compromised consent

Holding on to no

Holding on to no

Lately, I’ve noticed that when i start to lose verbal bandwidth, one of the first things to go is my ability to say no. This is in part because saying no in a socially acceptable way is complicated, and tends to require a lot of verbal nuance.

I’m trying to fix this though, because no is important.

Here are some ways that sort of work for me:

  • Using email and avoiding in-person interaction for situations that are likely to push me into that frame of mind so I can respond slowly enough to remember that saying no is possible
  • Telling my trusted friends about situations I have trouble saying no in, and asking them to try to ask if I’m ok in those situations
  • Typing rather than speaking when my words bandwidth drops too low. Because typing uses less bandwidth than speaking, for some reason, which leaves me with more to work with to figure out whether I’m ok. I can’t do that as often as I’d like to, but I can do it with some friends.
  • Having objects around that say no on them. I don’t use them for direct communication, but they can remind me that saying no is a thing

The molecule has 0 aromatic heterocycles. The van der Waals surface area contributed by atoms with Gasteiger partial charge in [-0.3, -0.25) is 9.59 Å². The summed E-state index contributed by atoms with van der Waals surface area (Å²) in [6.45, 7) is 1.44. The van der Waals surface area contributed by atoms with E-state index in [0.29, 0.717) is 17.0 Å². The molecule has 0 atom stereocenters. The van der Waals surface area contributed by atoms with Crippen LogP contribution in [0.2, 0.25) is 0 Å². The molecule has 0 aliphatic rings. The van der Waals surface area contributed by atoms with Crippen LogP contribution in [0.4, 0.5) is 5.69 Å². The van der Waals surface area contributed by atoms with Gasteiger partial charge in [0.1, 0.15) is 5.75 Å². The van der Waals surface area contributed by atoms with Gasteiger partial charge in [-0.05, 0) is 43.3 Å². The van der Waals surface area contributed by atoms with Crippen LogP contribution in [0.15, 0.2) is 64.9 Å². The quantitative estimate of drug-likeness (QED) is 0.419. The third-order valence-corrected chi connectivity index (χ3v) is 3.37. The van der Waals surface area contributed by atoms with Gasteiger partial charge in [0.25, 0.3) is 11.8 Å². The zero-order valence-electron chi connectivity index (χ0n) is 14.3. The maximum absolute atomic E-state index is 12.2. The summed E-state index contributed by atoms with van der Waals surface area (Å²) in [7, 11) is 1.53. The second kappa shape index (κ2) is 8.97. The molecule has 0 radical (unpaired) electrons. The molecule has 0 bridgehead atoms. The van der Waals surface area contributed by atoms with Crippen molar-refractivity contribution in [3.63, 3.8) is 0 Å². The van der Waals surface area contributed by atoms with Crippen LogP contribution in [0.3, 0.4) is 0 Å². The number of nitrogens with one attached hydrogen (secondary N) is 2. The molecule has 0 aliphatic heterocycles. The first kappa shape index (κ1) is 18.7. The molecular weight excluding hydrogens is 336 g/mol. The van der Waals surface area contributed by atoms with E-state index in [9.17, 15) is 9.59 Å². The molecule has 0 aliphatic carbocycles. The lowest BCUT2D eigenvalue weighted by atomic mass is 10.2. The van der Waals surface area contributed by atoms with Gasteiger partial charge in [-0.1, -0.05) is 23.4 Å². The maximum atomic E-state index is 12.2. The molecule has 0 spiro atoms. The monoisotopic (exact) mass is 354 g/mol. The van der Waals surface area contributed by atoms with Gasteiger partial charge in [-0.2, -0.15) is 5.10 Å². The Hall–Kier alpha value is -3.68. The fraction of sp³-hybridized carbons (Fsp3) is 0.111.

• Noticing when the shape of my stimming is suggesting to me that something is wrong, and taking that as a signal that I need to figure out what is going on

Do any of you know other ways to hold on to your ability to say no?

feathery-dreamer:

Social skills for autonomous people: Holding on to no

vorvayne:

realsocialskills:

Lately, I’ve noticed that when i start to lose verbal bandwidth, one of the first things to go is my ability to say no. This is in part because saying no in a socially acceptable way is complicated, and tends to require a lot of verbal nuance.

I’m trying to…

I think the reason speaking demands more “bandwidth” than typing is because… well, it’s more complicated to perform. Adjusting muscle tension of lips, jaw, throat, and breath control; versus swinging your forearm from letter to letter and pushing down. So you have more brainpower to think about what you’re going to say.

On a sidenote, I find it sad that our compulsion to please everyone causes us to feel bad when saying no.

It’s very simple to use positives like “yeah”, “right”, “of course”, “sure”. But when it comes to negatives, you need to tone it down a bit, otherwise it’s socially unacceptable. “I’m afraid not”, “not yet”, ‘I can’t sorry"; you must APOLOGIZE, show how bad you feel because you’re too busy or unable to do something. Not to mention “I’ll think about it” and “I’ll get back to you” which are ambiguous for this very reason.

Yes, this. Saying yes is *far* easier and logistically simple than saying no. That’s really dangerous.